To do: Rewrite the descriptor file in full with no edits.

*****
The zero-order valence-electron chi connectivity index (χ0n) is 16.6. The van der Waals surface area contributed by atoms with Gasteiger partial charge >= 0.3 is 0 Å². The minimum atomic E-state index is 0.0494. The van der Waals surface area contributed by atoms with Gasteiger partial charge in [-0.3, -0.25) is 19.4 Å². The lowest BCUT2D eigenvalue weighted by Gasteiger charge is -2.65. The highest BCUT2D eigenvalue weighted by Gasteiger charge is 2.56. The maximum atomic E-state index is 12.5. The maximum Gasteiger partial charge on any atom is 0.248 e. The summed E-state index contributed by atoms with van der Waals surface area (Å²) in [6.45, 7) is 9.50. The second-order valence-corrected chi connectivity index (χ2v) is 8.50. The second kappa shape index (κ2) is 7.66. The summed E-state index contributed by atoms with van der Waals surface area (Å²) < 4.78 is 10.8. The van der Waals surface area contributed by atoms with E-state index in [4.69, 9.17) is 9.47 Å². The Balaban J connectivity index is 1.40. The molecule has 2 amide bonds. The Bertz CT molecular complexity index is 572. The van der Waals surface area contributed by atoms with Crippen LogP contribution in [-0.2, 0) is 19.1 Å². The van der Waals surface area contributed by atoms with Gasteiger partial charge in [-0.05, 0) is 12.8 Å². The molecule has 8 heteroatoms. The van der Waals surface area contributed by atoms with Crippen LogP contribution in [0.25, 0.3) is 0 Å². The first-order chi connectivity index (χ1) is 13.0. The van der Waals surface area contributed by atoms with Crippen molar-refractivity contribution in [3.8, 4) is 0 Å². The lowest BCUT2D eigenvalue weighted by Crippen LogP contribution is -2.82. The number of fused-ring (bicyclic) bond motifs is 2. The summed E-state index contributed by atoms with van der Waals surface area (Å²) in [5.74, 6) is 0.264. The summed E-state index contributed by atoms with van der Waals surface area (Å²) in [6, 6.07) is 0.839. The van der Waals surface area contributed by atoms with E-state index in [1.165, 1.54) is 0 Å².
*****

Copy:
The zero-order valence-electron chi connectivity index (χ0n) is 16.6. The van der Waals surface area contributed by atoms with Gasteiger partial charge >= 0.3 is 0 Å². The minimum atomic E-state index is 0.0494. The van der Waals surface area contributed by atoms with Gasteiger partial charge in [-0.3, -0.25) is 19.4 Å². The lowest BCUT2D eigenvalue weighted by Gasteiger charge is -2.65. The highest BCUT2D eigenvalue weighted by Gasteiger charge is 2.56. The maximum atomic E-state index is 12.5. The maximum Gasteiger partial charge on any atom is 0.248 e. The summed E-state index contributed by atoms with van der Waals surface area (Å²) in [6.45, 7) is 9.50. The second-order valence-corrected chi connectivity index (χ2v) is 8.50. The second kappa shape index (κ2) is 7.66. The summed E-state index contributed by atoms with van der Waals surface area (Å²) < 4.78 is 10.8. The van der Waals surface area contributed by atoms with E-state index in [4.69, 9.17) is 9.47 Å². The Balaban J connectivity index is 1.40. The molecule has 2 amide bonds. The Bertz CT molecular complexity index is 572. The van der Waals surface area contributed by atoms with Crippen LogP contribution in [-0.2, 0) is 19.1 Å². The van der Waals surface area contributed by atoms with Gasteiger partial charge in [-0.05, 0) is 12.8 Å². The molecule has 8 heteroatoms. The van der Waals surface area contributed by atoms with Crippen LogP contribution in [0.25, 0.3) is 0 Å². The first-order chi connectivity index (χ1) is 13.0. The van der Waals surface area contributed by atoms with Crippen molar-refractivity contribution in [3.8, 4) is 0 Å². The lowest BCUT2D eigenvalue weighted by Crippen LogP contribution is -2.82. The number of fused-ring (bicyclic) bond motifs is 2. The summed E-state index contributed by atoms with van der Waals surface area (Å²) in [5.74, 6) is 0.264. The summed E-state index contributed by atoms with van der Waals surface area (Å²) in [6, 6.07) is 0.839. The van der Waals surface area contributed by atoms with E-state index in [1.165, 1.54) is 0 Å².